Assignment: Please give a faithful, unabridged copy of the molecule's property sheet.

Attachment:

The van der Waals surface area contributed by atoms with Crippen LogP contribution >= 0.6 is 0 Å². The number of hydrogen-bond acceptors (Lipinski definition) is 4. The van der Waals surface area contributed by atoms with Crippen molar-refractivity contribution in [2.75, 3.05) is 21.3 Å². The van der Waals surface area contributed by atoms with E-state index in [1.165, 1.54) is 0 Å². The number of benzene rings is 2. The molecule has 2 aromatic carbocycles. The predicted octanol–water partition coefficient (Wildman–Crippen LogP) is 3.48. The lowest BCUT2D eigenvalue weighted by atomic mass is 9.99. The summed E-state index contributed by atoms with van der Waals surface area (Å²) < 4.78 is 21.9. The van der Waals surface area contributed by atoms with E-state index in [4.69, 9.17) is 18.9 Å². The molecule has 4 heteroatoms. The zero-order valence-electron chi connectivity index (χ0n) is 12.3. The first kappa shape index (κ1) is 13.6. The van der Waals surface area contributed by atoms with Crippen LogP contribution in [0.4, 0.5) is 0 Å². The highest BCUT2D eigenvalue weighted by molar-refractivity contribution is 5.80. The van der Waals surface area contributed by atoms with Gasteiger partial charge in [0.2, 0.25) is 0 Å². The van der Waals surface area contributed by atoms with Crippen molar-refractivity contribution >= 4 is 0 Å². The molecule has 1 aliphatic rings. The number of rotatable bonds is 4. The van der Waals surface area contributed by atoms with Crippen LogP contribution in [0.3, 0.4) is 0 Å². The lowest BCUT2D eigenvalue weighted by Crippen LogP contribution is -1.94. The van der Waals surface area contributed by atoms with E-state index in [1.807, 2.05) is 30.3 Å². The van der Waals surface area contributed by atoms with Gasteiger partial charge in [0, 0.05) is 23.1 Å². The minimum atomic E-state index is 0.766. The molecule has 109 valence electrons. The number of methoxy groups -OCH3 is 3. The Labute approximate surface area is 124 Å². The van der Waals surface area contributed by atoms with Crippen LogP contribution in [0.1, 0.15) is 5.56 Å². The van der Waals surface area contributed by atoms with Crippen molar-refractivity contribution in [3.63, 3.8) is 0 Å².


The van der Waals surface area contributed by atoms with Crippen LogP contribution >= 0.6 is 0 Å². The number of hydrogen-bond acceptors (Lipinski definition) is 4. The van der Waals surface area contributed by atoms with Crippen molar-refractivity contribution in [2.75, 3.05) is 21.3 Å². The van der Waals surface area contributed by atoms with E-state index in [1.165, 1.54) is 0 Å². The number of benzene rings is 2. The molecule has 2 aromatic carbocycles. The predicted octanol–water partition coefficient (Wildman–Crippen LogP) is 3.48. The lowest BCUT2D eigenvalue weighted by atomic mass is 9.99. The summed E-state index contributed by atoms with van der Waals surface area (Å²) < 4.78 is 21.9. The van der Waals surface area contributed by atoms with E-state index in [4.69, 9.17) is 18.9 Å². The molecule has 4 heteroatoms. The zero-order valence-electron chi connectivity index (χ0n) is 12.3. The first kappa shape index (κ1) is 13.6. The van der Waals surface area contributed by atoms with Crippen LogP contribution in [0.4, 0.5) is 0 Å². The highest BCUT2D eigenvalue weighted by molar-refractivity contribution is 5.80. The van der Waals surface area contributed by atoms with Gasteiger partial charge in [0.2, 0.25) is 0 Å². The van der Waals surface area contributed by atoms with Crippen molar-refractivity contribution >= 4 is 0 Å². The molecule has 1 aliphatic rings. The number of rotatable bonds is 4. The van der Waals surface area contributed by atoms with Crippen LogP contribution in [0.3, 0.4) is 0 Å². The lowest BCUT2D eigenvalue weighted by Crippen LogP contribution is -1.94. The van der Waals surface area contributed by atoms with E-state index in [1.807, 2.05) is 30.3 Å². The van der Waals surface area contributed by atoms with Gasteiger partial charge in [0, 0.05) is 23.1 Å². The minimum atomic E-state index is 0.766. The molecule has 109 valence electrons. The number of methoxy groups -OCH3 is 3. The Labute approximate surface area is 124 Å². The van der Waals surface area contributed by atoms with Crippen LogP contribution in [0.1, 0.15) is 5.56 Å². The van der Waals surface area contributed by atoms with Crippen molar-refractivity contribution in [3.63, 3.8) is 0 Å².